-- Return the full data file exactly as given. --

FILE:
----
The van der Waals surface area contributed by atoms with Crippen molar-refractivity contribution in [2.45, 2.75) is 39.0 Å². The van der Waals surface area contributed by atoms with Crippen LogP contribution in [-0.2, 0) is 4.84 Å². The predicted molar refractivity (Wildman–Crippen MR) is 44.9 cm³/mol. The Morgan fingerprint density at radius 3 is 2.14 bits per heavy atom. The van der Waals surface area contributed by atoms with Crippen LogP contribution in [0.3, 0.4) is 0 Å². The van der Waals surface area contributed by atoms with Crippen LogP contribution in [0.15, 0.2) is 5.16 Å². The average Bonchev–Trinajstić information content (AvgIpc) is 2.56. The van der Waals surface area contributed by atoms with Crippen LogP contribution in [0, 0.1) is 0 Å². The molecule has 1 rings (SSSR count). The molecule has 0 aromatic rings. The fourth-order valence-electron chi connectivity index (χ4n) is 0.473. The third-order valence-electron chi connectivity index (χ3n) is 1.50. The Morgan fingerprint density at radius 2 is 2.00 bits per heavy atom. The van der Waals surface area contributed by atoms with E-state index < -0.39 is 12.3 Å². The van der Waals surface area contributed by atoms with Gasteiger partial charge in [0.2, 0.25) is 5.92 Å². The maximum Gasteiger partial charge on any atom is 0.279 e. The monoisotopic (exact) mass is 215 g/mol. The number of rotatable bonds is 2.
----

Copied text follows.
The van der Waals surface area contributed by atoms with Crippen molar-refractivity contribution in [2.45, 2.75) is 39.0 Å². The van der Waals surface area contributed by atoms with Crippen LogP contribution in [-0.2, 0) is 4.84 Å². The predicted molar refractivity (Wildman–Crippen MR) is 44.9 cm³/mol. The Morgan fingerprint density at radius 3 is 2.14 bits per heavy atom. The van der Waals surface area contributed by atoms with Crippen LogP contribution in [0.3, 0.4) is 0 Å². The van der Waals surface area contributed by atoms with Crippen LogP contribution in [0.15, 0.2) is 5.16 Å². The average Bonchev–Trinajstić information content (AvgIpc) is 2.56. The van der Waals surface area contributed by atoms with Crippen LogP contribution in [0, 0.1) is 0 Å². The molecule has 1 rings (SSSR count). The molecule has 0 aromatic rings. The fourth-order valence-electron chi connectivity index (χ4n) is 0.473. The third-order valence-electron chi connectivity index (χ3n) is 1.50. The Morgan fingerprint density at radius 2 is 2.00 bits per heavy atom. The van der Waals surface area contributed by atoms with E-state index < -0.39 is 12.3 Å². The van der Waals surface area contributed by atoms with Gasteiger partial charge in [0.2, 0.25) is 5.92 Å². The maximum Gasteiger partial charge on any atom is 0.279 e. The monoisotopic (exact) mass is 215 g/mol. The number of rotatable bonds is 2.